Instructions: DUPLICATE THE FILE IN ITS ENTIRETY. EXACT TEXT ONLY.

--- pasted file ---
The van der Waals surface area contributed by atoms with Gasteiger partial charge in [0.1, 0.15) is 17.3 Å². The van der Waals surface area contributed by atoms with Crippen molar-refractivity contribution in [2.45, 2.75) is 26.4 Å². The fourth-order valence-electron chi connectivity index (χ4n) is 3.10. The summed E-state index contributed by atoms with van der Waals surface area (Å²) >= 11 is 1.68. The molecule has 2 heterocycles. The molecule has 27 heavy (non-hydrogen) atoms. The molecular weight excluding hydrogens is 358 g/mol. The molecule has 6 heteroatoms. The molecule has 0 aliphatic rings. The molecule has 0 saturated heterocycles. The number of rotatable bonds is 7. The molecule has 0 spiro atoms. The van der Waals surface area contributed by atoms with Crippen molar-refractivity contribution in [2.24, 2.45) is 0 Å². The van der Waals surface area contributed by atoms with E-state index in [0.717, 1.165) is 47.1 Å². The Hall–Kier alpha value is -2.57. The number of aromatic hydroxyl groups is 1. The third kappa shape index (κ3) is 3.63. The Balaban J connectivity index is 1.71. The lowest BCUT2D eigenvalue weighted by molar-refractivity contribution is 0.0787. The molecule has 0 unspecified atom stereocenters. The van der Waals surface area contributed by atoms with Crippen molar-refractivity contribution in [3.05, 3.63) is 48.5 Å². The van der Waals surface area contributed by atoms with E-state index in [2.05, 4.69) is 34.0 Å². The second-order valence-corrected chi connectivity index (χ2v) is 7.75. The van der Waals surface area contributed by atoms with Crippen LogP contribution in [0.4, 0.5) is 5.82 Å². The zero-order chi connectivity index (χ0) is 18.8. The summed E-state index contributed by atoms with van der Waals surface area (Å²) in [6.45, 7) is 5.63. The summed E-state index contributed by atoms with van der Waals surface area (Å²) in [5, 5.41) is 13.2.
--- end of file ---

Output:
The van der Waals surface area contributed by atoms with Gasteiger partial charge in [0.1, 0.15) is 17.3 Å². The van der Waals surface area contributed by atoms with Crippen molar-refractivity contribution in [2.45, 2.75) is 26.4 Å². The fourth-order valence-electron chi connectivity index (χ4n) is 3.10. The summed E-state index contributed by atoms with van der Waals surface area (Å²) >= 11 is 1.68. The molecule has 2 heterocycles. The molecule has 27 heavy (non-hydrogen) atoms. The molecular weight excluding hydrogens is 358 g/mol. The molecule has 6 heteroatoms. The molecule has 0 aliphatic rings. The molecule has 0 saturated heterocycles. The number of rotatable bonds is 7. The molecule has 0 spiro atoms. The van der Waals surface area contributed by atoms with Crippen molar-refractivity contribution in [2.24, 2.45) is 0 Å². The van der Waals surface area contributed by atoms with E-state index in [0.717, 1.165) is 47.1 Å². The Hall–Kier alpha value is -2.57. The number of aromatic hydroxyl groups is 1. The third kappa shape index (κ3) is 3.63. The Balaban J connectivity index is 1.71. The lowest BCUT2D eigenvalue weighted by molar-refractivity contribution is 0.0787. The molecule has 0 unspecified atom stereocenters. The van der Waals surface area contributed by atoms with Crippen molar-refractivity contribution in [3.05, 3.63) is 48.5 Å². The van der Waals surface area contributed by atoms with E-state index in [2.05, 4.69) is 34.0 Å². The second-order valence-corrected chi connectivity index (χ2v) is 7.75. The van der Waals surface area contributed by atoms with Crippen LogP contribution in [0.4, 0.5) is 5.82 Å². The zero-order chi connectivity index (χ0) is 18.8. The summed E-state index contributed by atoms with van der Waals surface area (Å²) in [6.45, 7) is 5.63. The summed E-state index contributed by atoms with van der Waals surface area (Å²) in [5, 5.41) is 13.2.